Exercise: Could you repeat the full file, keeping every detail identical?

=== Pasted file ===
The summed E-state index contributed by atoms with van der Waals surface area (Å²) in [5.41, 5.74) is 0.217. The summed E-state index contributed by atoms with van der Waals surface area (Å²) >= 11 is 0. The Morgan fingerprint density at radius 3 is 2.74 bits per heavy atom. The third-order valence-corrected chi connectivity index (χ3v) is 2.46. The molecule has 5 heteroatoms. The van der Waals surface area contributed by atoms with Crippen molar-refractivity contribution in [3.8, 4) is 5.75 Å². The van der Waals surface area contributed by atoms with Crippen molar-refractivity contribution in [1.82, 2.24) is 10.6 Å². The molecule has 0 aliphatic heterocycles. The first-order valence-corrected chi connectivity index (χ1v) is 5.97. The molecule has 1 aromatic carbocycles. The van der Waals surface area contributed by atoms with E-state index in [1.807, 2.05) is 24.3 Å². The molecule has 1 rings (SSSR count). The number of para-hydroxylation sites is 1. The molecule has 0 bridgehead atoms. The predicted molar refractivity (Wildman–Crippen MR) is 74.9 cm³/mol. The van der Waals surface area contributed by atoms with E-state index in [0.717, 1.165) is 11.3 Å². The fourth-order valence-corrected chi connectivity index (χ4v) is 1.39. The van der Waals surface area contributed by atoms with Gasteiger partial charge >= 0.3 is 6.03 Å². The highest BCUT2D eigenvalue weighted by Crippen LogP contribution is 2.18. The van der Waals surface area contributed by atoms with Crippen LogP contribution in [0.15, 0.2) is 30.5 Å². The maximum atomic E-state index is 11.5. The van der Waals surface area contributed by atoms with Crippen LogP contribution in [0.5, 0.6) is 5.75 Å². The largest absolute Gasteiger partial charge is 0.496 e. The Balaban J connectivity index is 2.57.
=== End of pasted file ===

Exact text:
The summed E-state index contributed by atoms with van der Waals surface area (Å²) in [5.41, 5.74) is 0.217. The summed E-state index contributed by atoms with van der Waals surface area (Å²) >= 11 is 0. The Morgan fingerprint density at radius 3 is 2.74 bits per heavy atom. The third-order valence-corrected chi connectivity index (χ3v) is 2.46. The molecule has 5 heteroatoms. The van der Waals surface area contributed by atoms with Crippen molar-refractivity contribution in [3.8, 4) is 5.75 Å². The van der Waals surface area contributed by atoms with Crippen molar-refractivity contribution in [1.82, 2.24) is 10.6 Å². The molecule has 0 aliphatic heterocycles. The first-order valence-corrected chi connectivity index (χ1v) is 5.97. The molecule has 1 aromatic carbocycles. The van der Waals surface area contributed by atoms with E-state index in [1.807, 2.05) is 24.3 Å². The molecule has 1 rings (SSSR count). The number of para-hydroxylation sites is 1. The molecule has 0 bridgehead atoms. The predicted molar refractivity (Wildman–Crippen MR) is 74.9 cm³/mol. The van der Waals surface area contributed by atoms with E-state index in [0.717, 1.165) is 11.3 Å². The fourth-order valence-corrected chi connectivity index (χ4v) is 1.39. The van der Waals surface area contributed by atoms with Gasteiger partial charge >= 0.3 is 6.03 Å². The highest BCUT2D eigenvalue weighted by Crippen LogP contribution is 2.18. The van der Waals surface area contributed by atoms with Crippen LogP contribution in [0.15, 0.2) is 30.5 Å². The maximum atomic E-state index is 11.5. The van der Waals surface area contributed by atoms with Crippen LogP contribution in [0.5, 0.6) is 5.75 Å². The largest absolute Gasteiger partial charge is 0.496 e. The Balaban J connectivity index is 2.57.